Summer Reading & Learning Recs for Elementary Teachers

*This post was originally published on 5/30/22. It was updated on 6/4/22 as I added even more resources to my summer learning stack! Enjoy!*

Summer break is just weeks away or already here for many! It’s the perfect time to unwind, recharge, and do a little self-paced reading or learning in a book club!

If you and your colleagues are reading Answers to Your Biggest Questions About Teaching Elementary Reading in a summer book club, I’d love to casually chat with you and answer questions through Zoom (or potentially even in person if you’re in the San Francisco Bay Area or Seattle area). Additionally, if you are leading a group of new teachers or preservice teachers, please do not hesitate to reach out this summer or in the fall. I will always make time to openly chat with new and preservice teachers– I’m here to answer their questions, hear their thinking/feedback, and ultimately learn from them as well! Just send me an email at cnosekliteracy@gmail.com.

A key aspect of Answers to Your Biggest Questions About Teaching Elementary Reading is pointing teachers in the direction of other great resources to continue their learning and answer further questions. I am the teacher I am today because my first year mentor, Midge, introduced me to the habit of professional reading to continually inform my practice. This summer, I plan to read and reread the following professional texts. I hope you’ll join me in reading one or more of these books!

If you’re looking to make your writing instruction more student-centered or are looking to make your writing routines, procedures, and instruction more effective, Melanie Meehan has you covered with her newest book, Answers to Your Biggest Questions About Teaching Elementary Writing. Does the book look familiar? My book and Melanie’s are in the same series! We actually even collaborated during the process of writing the books as well.

If you’re looking to make your literacy practice more culturally responsive and are ready to do the work and make some important changes to benefit all students, Dr. Kim Parker has the book for you with Literacy is Liberation: Working Toward Justice Through Culturally Relevant Teaching. A key focus of this book is the emphasis on creating an intentional space and community where students feel safe to talk about pressing issues.

If you are interested in instructionally making the most out of your book collection and adding new titles to your teaching, Mentor Texts That Multitask: A Less-Is-More Approach to Integrated Literacy Instruction by Pam Koutrakos will help you out! Pam shows teachers how to plan intentional and thoughtful lessons based on student needs using loved and well written books that likely already line your shelves.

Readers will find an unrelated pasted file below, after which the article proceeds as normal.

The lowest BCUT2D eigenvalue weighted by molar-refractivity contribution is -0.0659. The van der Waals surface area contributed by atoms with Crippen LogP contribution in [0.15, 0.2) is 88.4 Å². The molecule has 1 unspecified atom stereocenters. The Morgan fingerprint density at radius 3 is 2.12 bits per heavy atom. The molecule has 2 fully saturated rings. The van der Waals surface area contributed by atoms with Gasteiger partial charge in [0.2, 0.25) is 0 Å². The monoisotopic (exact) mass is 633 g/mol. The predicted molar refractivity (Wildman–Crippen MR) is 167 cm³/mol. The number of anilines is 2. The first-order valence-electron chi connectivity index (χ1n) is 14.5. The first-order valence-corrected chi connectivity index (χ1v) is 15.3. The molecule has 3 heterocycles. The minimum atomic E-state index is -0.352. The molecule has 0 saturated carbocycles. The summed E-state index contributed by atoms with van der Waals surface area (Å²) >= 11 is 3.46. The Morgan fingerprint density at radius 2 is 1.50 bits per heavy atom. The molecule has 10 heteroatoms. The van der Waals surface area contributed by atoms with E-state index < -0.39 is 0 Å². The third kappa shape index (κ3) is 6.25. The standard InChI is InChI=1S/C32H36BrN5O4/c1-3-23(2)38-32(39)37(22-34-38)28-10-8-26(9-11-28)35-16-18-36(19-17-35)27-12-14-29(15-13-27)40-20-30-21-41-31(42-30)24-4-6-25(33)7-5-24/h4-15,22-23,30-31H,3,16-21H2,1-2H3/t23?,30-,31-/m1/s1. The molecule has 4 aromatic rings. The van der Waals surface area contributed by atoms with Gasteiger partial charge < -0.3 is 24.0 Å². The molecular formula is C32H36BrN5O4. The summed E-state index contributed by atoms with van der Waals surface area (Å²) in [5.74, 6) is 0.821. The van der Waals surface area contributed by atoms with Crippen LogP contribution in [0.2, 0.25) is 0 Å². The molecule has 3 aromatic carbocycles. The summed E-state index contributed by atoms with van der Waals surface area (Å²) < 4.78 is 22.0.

What a complete joy it was to read this gorgeous book by Donalyn Miller and Teri Lesesne. I highly recommend the audiobook read by Donalyn herself! Helping every child find reading joy is in reach of all classroom teachers. The Joy of Reading offers key considerations and shifts in classroom practice to make reading joy a reality for all students.

As I write this blog post, I am about half way through Reading Above the Fray: Reliable, Research-Based Routines for Developing Decoding Skills by Julia B. Lindsey. If you are a K-3 teacher, reading specialist, literacy coach, or just interested in how to effectively teach the vital early reading skill of decoding, this book is a must read and must-keep-on-the-desk for reference.

Teachers have been given yet another literacy gift from read aloud and children’s literature aficionado Maria Walther. In Shake Up Shared Reading: Expanding on Read Alouds to Encourage Student Independence, Maria offers 100 teacher-friendly “bursts” of shared reading lessons inspired by 50 current picture books. If you are a fan of Maria’s Ramped Up Read Aloud or her cowritten book with Karen Biggs-Tucker, The Literacy Workshop, you will absolutely love Shake Up Shared Reading!

This new book by Afrika Afeni Mills will be released in a few weeks, and I cannot wait to dive in. Open Windows, Open Minds: Developing Antiracist, Pro-Human Students , “fills an important gap in the arena of diversity, equity and inclusion... If you’re a White educator or parent, this book will help you to let go of the things that no longer serve you, and to teach your students to embrace those things that will help create welcoming environments where all feel a sense of belonging.” (review from Zaretta Hammond on Corwin’s website). This is a book many of us need, myself included as a White teacher working to do better.